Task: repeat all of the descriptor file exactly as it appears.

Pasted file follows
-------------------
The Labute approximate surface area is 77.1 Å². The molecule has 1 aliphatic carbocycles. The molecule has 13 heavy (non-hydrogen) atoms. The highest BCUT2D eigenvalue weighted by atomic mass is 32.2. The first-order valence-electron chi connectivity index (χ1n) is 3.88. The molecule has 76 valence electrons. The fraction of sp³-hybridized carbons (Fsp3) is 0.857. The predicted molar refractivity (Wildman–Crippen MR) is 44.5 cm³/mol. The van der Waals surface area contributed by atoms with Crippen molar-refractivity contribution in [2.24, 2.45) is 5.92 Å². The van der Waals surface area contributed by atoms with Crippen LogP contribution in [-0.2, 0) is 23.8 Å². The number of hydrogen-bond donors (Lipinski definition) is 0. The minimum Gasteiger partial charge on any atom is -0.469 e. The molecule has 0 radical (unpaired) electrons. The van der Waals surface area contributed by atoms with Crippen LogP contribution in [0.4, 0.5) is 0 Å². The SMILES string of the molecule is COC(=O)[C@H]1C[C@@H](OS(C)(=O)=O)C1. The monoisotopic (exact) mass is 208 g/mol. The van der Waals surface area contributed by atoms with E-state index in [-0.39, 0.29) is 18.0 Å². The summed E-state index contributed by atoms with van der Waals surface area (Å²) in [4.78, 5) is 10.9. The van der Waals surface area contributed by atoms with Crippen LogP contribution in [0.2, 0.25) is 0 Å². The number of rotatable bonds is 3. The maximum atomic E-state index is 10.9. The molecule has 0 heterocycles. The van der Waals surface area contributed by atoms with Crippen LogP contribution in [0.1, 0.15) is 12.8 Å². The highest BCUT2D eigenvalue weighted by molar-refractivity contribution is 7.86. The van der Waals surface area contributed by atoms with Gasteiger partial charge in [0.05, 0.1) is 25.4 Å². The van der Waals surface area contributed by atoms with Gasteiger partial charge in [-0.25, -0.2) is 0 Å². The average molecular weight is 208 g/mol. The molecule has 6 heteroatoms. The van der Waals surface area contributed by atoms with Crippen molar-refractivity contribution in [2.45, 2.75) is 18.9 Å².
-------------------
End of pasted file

The Labute approximate surface area is 77.1 Å². The molecule has 1 aliphatic carbocycles. The molecule has 13 heavy (non-hydrogen) atoms. The highest BCUT2D eigenvalue weighted by atomic mass is 32.2. The first-order valence-electron chi connectivity index (χ1n) is 3.88. The molecule has 76 valence electrons. The fraction of sp³-hybridized carbons (Fsp3) is 0.857. The predicted molar refractivity (Wildman–Crippen MR) is 44.5 cm³/mol. The van der Waals surface area contributed by atoms with Crippen molar-refractivity contribution in [2.24, 2.45) is 5.92 Å². The van der Waals surface area contributed by atoms with Crippen LogP contribution in [-0.2, 0) is 23.8 Å². The number of hydrogen-bond donors (Lipinski definition) is 0. The minimum Gasteiger partial charge on any atom is -0.469 e. The molecule has 0 radical (unpaired) electrons. The van der Waals surface area contributed by atoms with Crippen LogP contribution in [0.4, 0.5) is 0 Å². The SMILES string of the molecule is COC(=O)[C@H]1C[C@@H](OS(C)(=O)=O)C1. The monoisotopic (exact) mass is 208 g/mol. The van der Waals surface area contributed by atoms with E-state index in [-0.39, 0.29) is 18.0 Å². The summed E-state index contributed by atoms with van der Waals surface area (Å²) in [4.78, 5) is 10.9. The van der Waals surface area contributed by atoms with Crippen LogP contribution in [0.2, 0.25) is 0 Å². The number of rotatable bonds is 3. The maximum atomic E-state index is 10.9. The molecule has 0 heterocycles. The van der Waals surface area contributed by atoms with Crippen LogP contribution in [0.1, 0.15) is 12.8 Å². The highest BCUT2D eigenvalue weighted by molar-refractivity contribution is 7.86. The van der Waals surface area contributed by atoms with Gasteiger partial charge in [0.05, 0.1) is 25.4 Å². The van der Waals surface area contributed by atoms with Gasteiger partial charge in [-0.25, -0.2) is 0 Å². The average molecular weight is 208 g/mol. The molecule has 6 heteroatoms. The van der Waals surface area contributed by atoms with Crippen molar-refractivity contribution in [2.45, 2.75) is 18.9 Å².